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The Second Annual Index of Family Belonging and Rejection

June 1, 2012 Comments off
Source:  Family Research Council
The Index of Family Belonging was 45.8 percent with a corresponding Family Rejection score of 54.2 percent for the United States for the year 2009. The action of parents determines the belonging or rejection score: whether they marry and belong to each other, or whether they reject one another through divorce or otherwise. Rejection leaves children without married parents committed to one another and to the intact family in which the child was to be brought up.
Minnesota was the state with the most intact families in the nation and had a Family Belonging Index score of 57 percent. Regionally, the Northeast had the highest average Family Belonging Index (49.6 percent).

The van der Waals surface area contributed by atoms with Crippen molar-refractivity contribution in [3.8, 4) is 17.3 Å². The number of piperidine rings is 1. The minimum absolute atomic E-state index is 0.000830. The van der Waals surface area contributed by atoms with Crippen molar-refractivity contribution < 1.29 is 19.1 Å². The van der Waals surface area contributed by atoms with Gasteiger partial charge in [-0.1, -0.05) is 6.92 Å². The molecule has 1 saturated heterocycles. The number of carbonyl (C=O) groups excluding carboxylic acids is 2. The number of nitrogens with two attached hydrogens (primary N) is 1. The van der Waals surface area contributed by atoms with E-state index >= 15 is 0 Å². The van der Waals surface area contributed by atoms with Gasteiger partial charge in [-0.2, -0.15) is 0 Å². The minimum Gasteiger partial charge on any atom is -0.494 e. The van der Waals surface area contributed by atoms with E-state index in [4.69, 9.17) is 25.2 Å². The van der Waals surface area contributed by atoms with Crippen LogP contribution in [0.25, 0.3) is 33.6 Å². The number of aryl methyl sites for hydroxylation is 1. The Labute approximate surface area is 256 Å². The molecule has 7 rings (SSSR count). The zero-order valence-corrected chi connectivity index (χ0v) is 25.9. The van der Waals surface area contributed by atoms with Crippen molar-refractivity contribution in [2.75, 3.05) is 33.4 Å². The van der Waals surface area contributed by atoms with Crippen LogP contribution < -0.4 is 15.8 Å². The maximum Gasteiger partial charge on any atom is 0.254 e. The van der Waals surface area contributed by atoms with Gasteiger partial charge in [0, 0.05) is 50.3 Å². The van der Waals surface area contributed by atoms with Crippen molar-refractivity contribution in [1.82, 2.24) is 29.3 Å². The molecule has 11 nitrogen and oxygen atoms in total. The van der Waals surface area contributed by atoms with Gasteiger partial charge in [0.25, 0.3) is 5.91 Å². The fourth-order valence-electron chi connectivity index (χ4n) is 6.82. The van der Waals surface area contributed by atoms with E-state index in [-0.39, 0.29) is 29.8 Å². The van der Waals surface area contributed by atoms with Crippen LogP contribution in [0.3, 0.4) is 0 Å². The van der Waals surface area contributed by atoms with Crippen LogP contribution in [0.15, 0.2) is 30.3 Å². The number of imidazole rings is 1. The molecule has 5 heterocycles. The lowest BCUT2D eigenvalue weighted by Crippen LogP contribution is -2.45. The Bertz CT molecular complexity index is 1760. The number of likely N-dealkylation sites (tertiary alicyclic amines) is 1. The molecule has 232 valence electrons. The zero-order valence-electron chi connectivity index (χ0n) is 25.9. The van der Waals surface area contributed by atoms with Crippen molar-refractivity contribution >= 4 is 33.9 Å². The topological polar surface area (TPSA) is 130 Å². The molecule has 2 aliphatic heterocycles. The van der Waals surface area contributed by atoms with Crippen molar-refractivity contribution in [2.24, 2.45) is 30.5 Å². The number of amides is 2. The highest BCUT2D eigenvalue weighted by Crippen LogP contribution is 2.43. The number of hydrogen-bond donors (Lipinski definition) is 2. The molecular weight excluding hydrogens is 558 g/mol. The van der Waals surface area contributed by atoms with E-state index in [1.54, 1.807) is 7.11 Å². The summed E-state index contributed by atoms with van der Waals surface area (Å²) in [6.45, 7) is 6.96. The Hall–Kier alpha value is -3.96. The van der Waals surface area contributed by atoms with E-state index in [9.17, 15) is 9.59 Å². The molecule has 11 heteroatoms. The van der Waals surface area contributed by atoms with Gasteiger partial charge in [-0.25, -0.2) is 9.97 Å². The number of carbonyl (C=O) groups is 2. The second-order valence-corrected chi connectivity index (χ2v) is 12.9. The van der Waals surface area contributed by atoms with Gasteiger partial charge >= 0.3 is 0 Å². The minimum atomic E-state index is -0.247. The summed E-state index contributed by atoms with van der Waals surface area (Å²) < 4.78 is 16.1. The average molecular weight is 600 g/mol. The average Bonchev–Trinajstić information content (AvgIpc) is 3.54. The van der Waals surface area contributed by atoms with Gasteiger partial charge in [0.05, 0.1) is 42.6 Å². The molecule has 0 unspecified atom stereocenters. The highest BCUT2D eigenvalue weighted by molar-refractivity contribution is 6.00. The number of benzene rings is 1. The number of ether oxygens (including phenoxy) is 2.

The implications of such a high Family Rejection score for all of the nation’s major institutions are grave, and this report’s exploration of the relationship between the Family Belonging Index and such serious public policy issues as children’s schooling, poverty, and teenage unmarried births underscores the somber implications for the nation’s future.
Given the national level of rejection between parents (54.2 percent), there is no way for the majority of the nation’s children to avoid the weakening effects of family breakdown. It is unavoidable that the major institutions of future families, church, school, the marketplace, and government will be similarly weakened as these children gradually take their place within these institutions. As a society we cannot but become weaker. The effects of this weakening will be played out in all these fundamental institutions in the years to come.
With out of wedlock birthrates now above 40 percent, declining marriage rates, and very high divorce rates, it seems safe to predict that the Index of Rejection will continue to mount.
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